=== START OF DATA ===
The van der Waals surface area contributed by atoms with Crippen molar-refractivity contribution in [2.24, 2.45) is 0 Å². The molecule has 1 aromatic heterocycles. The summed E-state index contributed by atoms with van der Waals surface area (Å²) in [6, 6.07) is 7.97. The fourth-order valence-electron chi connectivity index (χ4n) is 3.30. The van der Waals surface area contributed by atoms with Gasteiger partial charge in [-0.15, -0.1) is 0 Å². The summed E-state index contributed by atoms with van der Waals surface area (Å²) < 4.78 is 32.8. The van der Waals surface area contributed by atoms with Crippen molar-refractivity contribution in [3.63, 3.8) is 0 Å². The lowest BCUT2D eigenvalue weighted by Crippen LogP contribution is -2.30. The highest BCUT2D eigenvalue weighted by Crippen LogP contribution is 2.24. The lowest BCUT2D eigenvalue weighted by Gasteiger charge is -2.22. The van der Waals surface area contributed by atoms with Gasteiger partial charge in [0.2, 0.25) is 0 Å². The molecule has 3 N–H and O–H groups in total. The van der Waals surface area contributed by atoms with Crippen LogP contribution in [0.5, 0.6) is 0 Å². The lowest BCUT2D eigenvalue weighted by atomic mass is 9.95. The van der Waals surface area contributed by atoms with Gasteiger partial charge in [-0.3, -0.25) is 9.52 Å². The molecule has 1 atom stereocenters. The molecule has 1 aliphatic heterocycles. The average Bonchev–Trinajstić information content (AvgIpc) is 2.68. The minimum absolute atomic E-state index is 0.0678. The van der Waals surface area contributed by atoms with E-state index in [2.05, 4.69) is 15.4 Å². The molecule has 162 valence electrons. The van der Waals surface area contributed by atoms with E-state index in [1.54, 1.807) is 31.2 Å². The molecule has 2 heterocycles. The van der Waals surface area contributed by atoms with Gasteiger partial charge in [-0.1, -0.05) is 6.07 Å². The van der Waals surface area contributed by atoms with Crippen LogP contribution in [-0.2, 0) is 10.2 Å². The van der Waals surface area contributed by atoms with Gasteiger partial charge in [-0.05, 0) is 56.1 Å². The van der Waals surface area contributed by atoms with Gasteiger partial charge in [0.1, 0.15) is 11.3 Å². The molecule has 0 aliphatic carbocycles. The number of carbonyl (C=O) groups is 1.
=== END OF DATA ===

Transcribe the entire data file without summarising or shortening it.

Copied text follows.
The van der Waals surface area contributed by atoms with Crippen molar-refractivity contribution in [2.24, 2.45) is 0 Å². The molecule has 1 aromatic heterocycles. The summed E-state index contributed by atoms with van der Waals surface area (Å²) in [6, 6.07) is 7.97. The fourth-order valence-electron chi connectivity index (χ4n) is 3.30. The van der Waals surface area contributed by atoms with Gasteiger partial charge in [-0.15, -0.1) is 0 Å². The summed E-state index contributed by atoms with van der Waals surface area (Å²) < 4.78 is 32.8. The van der Waals surface area contributed by atoms with Crippen molar-refractivity contribution in [3.63, 3.8) is 0 Å². The lowest BCUT2D eigenvalue weighted by Crippen LogP contribution is -2.30. The highest BCUT2D eigenvalue weighted by Crippen LogP contribution is 2.24. The lowest BCUT2D eigenvalue weighted by Gasteiger charge is -2.22. The van der Waals surface area contributed by atoms with Gasteiger partial charge in [0.2, 0.25) is 0 Å². The molecule has 3 N–H and O–H groups in total. The van der Waals surface area contributed by atoms with Crippen LogP contribution in [0.5, 0.6) is 0 Å². The lowest BCUT2D eigenvalue weighted by atomic mass is 9.95. The van der Waals surface area contributed by atoms with Gasteiger partial charge in [-0.3, -0.25) is 9.52 Å². The molecule has 1 atom stereocenters. The molecule has 1 aliphatic heterocycles. The average Bonchev–Trinajstić information content (AvgIpc) is 2.68. The minimum absolute atomic E-state index is 0.0678. The van der Waals surface area contributed by atoms with E-state index in [2.05, 4.69) is 15.4 Å². The molecule has 162 valence electrons. The van der Waals surface area contributed by atoms with E-state index in [1.54, 1.807) is 31.2 Å². The molecule has 2 heterocycles. The van der Waals surface area contributed by atoms with Gasteiger partial charge in [-0.1, -0.05) is 6.07 Å². The van der Waals surface area contributed by atoms with Crippen LogP contribution in [-0.2, 0) is 10.2 Å². The van der Waals surface area contributed by atoms with Gasteiger partial charge in [-0.05, 0) is 56.1 Å². The van der Waals surface area contributed by atoms with Gasteiger partial charge in [0.1, 0.15) is 11.3 Å². The molecule has 0 aliphatic carbocycles. The number of carbonyl (C=O) groups is 1.